It was on this date, June 11, 1818, that Scottish psychologist, philosopher and educator Alexander Bain was born in Aberdeen. Bain was one of the foremost psychologists and educationists of the 19th century, although he distinguished himself in logic and linguistics in grammar and rhetoric, as well. In spite of religious hostility to his naturalist conclusions in the science of mind, he was made the inaugural Regius Chair in Logic and Professor of Logic at the University of Aberdeen, where he also held Professorships in Moral Philosophy and English Literature. He was twice elected Lord Rector, that is, students’ representative and chairman in the University Court. His chief works—Senses and the Intellect (1855), Emotions and the Will (1859), Mental and Moral Science (actually a collection of his philosophical writings, 1868), Logic (1870), Mind and Body (1873) and Education as a Science (1879)—were regarded as classics for decades. In 1876, at his own expense, Bain established the review Mind, the first-ever journal of psychology and analytical philosophy. He helped John Stuart Mill revise his System of Logic (1842) and, later (1882), wrote a biography of the philosopher. Bain was also friends with, and edited the minor historical works of, English political radical, classical historian and atheist George Grote (1794-1871).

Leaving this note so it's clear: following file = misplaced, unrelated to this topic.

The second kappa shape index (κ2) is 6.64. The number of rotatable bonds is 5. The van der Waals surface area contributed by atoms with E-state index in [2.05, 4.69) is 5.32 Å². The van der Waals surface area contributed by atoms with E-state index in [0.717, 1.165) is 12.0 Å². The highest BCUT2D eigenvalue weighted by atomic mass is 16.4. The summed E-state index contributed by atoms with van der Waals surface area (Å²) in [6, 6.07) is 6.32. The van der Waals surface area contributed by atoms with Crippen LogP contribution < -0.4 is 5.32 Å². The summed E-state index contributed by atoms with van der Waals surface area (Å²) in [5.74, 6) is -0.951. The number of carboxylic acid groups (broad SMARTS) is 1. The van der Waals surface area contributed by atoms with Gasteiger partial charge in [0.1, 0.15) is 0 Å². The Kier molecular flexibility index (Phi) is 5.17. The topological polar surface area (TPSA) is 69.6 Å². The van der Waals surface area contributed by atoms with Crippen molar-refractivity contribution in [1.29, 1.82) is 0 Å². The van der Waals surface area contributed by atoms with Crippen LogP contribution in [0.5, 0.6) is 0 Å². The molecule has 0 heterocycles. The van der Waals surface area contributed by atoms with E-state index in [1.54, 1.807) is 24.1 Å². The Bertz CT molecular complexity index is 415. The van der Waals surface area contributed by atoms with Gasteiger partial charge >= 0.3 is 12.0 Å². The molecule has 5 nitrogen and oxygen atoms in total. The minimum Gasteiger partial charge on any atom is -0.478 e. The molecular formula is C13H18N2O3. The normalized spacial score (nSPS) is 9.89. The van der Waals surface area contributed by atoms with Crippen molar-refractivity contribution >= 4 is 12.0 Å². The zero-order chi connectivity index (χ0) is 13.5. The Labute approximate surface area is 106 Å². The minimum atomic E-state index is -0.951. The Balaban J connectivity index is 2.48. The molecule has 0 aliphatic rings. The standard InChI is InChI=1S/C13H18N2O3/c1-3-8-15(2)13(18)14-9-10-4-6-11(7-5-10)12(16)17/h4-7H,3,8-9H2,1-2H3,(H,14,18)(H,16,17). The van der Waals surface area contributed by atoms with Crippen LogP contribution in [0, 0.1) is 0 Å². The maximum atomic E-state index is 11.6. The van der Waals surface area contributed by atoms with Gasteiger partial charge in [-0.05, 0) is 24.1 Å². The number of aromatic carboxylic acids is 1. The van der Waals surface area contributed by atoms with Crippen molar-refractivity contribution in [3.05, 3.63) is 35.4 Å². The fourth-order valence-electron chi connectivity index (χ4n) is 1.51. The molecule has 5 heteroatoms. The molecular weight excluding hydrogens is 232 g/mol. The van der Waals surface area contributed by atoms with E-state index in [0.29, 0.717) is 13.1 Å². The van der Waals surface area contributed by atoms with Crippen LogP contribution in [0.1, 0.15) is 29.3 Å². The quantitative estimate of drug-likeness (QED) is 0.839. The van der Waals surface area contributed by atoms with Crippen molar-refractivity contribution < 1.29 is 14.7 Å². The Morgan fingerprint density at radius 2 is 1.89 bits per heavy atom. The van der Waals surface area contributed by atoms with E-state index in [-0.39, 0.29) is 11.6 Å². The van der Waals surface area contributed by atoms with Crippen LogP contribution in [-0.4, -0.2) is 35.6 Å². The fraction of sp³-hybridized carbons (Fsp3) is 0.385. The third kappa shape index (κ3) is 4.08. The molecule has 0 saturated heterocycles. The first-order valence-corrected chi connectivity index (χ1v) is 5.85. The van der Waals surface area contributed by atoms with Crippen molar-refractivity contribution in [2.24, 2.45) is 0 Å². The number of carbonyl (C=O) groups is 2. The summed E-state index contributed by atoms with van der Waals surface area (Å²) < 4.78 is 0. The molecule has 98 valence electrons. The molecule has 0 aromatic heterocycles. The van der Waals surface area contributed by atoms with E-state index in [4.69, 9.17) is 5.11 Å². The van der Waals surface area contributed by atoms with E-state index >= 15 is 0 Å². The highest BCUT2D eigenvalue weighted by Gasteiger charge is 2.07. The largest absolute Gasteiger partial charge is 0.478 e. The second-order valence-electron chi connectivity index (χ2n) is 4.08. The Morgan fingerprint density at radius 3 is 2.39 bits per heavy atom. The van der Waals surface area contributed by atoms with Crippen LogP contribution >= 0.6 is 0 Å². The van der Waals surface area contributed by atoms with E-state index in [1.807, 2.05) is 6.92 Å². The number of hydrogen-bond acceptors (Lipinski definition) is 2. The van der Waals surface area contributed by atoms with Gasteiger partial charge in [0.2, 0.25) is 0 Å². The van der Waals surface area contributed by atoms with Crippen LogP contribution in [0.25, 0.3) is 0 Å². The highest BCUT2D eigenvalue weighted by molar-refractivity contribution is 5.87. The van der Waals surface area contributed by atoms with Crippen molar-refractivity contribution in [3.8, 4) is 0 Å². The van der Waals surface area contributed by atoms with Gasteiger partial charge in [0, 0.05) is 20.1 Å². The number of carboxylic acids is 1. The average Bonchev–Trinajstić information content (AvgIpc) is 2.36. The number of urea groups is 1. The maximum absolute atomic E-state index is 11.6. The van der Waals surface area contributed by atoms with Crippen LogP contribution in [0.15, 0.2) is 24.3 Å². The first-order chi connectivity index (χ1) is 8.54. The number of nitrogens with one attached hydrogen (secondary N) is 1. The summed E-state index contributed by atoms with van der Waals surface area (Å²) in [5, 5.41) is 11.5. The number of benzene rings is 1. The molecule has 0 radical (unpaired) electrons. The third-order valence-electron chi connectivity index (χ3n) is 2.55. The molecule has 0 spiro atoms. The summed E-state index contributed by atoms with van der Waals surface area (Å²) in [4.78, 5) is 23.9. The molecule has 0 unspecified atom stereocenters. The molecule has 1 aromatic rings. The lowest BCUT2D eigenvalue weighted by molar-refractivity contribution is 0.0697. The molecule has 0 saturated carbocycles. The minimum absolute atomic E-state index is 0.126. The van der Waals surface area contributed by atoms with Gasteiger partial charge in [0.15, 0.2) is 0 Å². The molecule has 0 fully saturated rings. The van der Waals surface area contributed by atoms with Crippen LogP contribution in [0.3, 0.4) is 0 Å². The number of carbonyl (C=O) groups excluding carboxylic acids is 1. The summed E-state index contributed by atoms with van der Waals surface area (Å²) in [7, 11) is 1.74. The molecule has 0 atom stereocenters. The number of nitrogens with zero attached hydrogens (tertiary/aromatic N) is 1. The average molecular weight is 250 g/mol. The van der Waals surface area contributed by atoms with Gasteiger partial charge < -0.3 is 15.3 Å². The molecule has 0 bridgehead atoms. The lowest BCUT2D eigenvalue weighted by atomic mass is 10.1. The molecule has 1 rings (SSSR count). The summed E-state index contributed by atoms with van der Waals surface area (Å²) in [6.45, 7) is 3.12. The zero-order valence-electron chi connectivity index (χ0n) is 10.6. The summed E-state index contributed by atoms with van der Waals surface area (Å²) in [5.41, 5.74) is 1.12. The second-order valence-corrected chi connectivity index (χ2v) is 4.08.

Like Mill, Bain was an Agnostic, and is wrongly described sometimes as a Positivist. He merely agreed with Auguste Comte in the rejection of theology and applied the scientific method to psychology, a novelty in his time. The Philosophy Department at the University of Aberdeen established the Bain Medal in 1883. Alexander Bain died at age 85 in Aberdeen on 18 September 1903. His obituary in his journal, Mind said, “In Dr. Bain’s death, psychology has sustained a great loss; but so too has education and practical reform. It is rare to find a philosopher who combines philosophical with educational and practical interests, and who is also an active force in the community in which he dwells. Such a combination was here. Let us not fail to appreciate it.” And Bain’s last request, according to a New York Times obituary, was that “no stone should be placed upon his grave: his books, he said, would be his monument.”
"Paradise is one of the crass fictions invented by high-priests and fathers of the Church, a fiction whose purpose is to requite the hellish torments of people on earth with the soap-bubble of a hope of peace in another place."